The first book is being filmed in Australia this year, and Marsden followed up in this decade with THE ELLIE CHRONICLES (which I haven't read as yet), three books following Ellie after the war.
Here are the titles:
One of the middle books (3 or 4) was weak but otherwise I found them consistent throughout.

Jerry House lives in Southern Maryland. He can be reached at

My childhood seemed to occur on the borderlands of political correctness and non-political correctness. Some of the Hardy Boys books I read were of the original, non-PC variety; others (many times the same title) were ones rewritten for a kinder, gentler generation. Most of the non-PC books I read as a boy dealt negatively with racial and ethnic stereotypes, including this week's selection. So please forgive me. Hey, I was a pretty naive kid growing up on a farm; what the hell did I know?

Only five pa
ragraphs into the story, we hear Washington White for the first time: "Yas sir, Perfessor, I'se goin' t' saggasiate my bodily presence in yo' contiguous proximity an' attend t' yo' immediate comglomerated prescriptions at th' predestined period. Yas, sir!" Two paragraphs later, we learn that Washington (surprise! surprise!) is a negro; his race being the opposite of his last name. (How I managed to grow up without believing all Blacks were loyal, uneducated, cowardly companions is completely beyond me.)

Five Thousand Miles Underground was the third of eight books in the Stratemeyer syndicate's Great Marvel Series, this one written by Howard R. Garis (who also wrote many of the early Tom Swift books). The adventure features a motley crew consisting of ace inventor Mr. (sometimes called Professor) Henderson, plucky teenage orphans Jack Darrow and Mark Sampson, old hunter Andy Sudds, ex-farmers-now-assistants Tom Smith and Bill Jones (doomed forever, I fear, to remain in the backgrounsd) and the aforementioned Stepin Fe...I mean, Washington White.

In the second book in the series, this crew had discovered a hole in the earth (don't ask). Now Henderson has created a flyin
g boat, The Flying Mermaid, to explore the mysterious hole. So off they go, having amazing adventures every chapter. After being attacked by a maddened whale and surviving a cyclone, they come across a burning ship and managed to rescue fourteen men. Thirteen of the men, alas, are ne'er-do-wells who mutiny and take over the flying boat. Jack and Mark, being clever, pluckish lads, outsmart the mutineers and trick them into jumping overboard (don't ask). Soon they find the hole in the earth and begin their descent. (In the book's illustration, the flying part of the flying boat has a distinctly phallic look; if this was some sort of symbolism, it went way over my ten-yearhold head.) During the descent, they lose consciousness.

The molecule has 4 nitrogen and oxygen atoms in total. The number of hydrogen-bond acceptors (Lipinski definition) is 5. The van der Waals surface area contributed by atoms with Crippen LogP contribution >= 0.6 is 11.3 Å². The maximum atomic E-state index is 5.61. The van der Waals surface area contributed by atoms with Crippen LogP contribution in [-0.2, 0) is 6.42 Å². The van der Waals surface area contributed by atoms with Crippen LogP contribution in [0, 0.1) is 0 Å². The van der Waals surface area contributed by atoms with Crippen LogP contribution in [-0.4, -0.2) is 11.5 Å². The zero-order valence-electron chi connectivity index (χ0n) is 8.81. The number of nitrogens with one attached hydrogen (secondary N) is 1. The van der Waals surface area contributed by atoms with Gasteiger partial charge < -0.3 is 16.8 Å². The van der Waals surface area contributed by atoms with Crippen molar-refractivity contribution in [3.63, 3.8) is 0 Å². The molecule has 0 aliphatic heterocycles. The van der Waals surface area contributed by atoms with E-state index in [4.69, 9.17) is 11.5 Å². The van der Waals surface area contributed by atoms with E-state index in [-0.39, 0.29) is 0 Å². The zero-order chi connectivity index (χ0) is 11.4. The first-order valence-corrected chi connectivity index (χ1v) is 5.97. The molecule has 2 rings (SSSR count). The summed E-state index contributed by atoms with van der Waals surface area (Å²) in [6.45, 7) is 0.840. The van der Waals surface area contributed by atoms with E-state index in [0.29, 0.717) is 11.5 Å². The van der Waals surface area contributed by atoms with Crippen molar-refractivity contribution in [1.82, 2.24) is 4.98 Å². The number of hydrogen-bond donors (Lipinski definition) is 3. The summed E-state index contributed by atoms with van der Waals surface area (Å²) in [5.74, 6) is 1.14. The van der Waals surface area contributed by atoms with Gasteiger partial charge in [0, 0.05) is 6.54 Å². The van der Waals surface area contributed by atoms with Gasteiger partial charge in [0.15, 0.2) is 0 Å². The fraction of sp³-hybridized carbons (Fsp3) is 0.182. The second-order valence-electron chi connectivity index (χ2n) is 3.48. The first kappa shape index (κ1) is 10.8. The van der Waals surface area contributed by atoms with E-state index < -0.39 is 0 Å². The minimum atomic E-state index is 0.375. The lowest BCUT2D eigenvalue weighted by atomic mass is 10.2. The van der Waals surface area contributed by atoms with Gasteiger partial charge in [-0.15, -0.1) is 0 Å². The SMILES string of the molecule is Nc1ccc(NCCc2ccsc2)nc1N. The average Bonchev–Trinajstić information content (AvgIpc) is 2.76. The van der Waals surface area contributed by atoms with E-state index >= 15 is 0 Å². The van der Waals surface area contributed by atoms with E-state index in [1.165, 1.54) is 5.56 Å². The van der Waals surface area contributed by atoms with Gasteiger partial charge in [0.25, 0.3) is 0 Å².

When our heroes awaken, we discover that they have descended five thousand miles and have landed on an world floating inside earth--complete with
sun and seven moons (one central moon and six revolving around it -- don't ask). We also discover that Jack is accident-prone; he immediately gets gobbled by a giant man-eating plant. OK, so they rescue him, and a few chapers later he (I think; I skimmed this part) gets captured by the half-vegetable/half animal snake-tree and gets rescued again. The water in this world runs thick as molasses, and the sky seems to change color often. We meet giant insects, dangerous walking fish and weird animals that seemed cobbled together from every beast the author could think of.

You can't have an underground world without an underground civilization. This one is inhabited by giant, mis-shapen men with the soft consistency of snow (don't ask). Hankos, their king, speaks an odd mixture of ancient Latin and Greek (don't ask) and (I gather) is the only one to do so (don't ask). Hankos, being scientifically-minded, had somehow managed to up to the earth's surface, where he shrank to the size of a normal human being (don't ask), and, finding himself just a short distance from Mr./Professor Henderson's island. Did I mention that Henderson had an island? It turns out that Hankos managed to sneak aboard The Flying Mermaid and had been hidden there all along through the many adventures (don't ask). By the way, Hankos grew to his normal giant-size when he got back to the centre (note the British spelling) of the earth. Thankful that they brought him home, Hankos took the crew to the Temple of the Treasure at the top of an underground mountain (don't ask), and let them have at it. Suddenly an earthquake (skyquake? don't ask) closed the mysterious hole in the earth. We our heroes trapped? Well, no. Turns out there was another mysterious hole in the earth that could be reached by a (five thousand mile? don't ask) geyser.

Anyway, everyone gets home safely and the boys decided to use their newly-gained wealth to get an education. One hopes it was in plot development and physical science.

As a ten-year old, I ate this stuff up. (Back then, WTF was not in my vocabulary.) Even
today, I think it's pretty cool.

[Five Th
ousand Miles Underground was published by Cupples & Leon in 1908. The other seven books in the Great Marvel Series were Through the Air to the North Pole, Under the Ocean to the South Pole, Through Space to Mars, Lost on the Moon, On a Torn-Away World, The City Beyond the Clouds, and By Spaceship to Saturn.]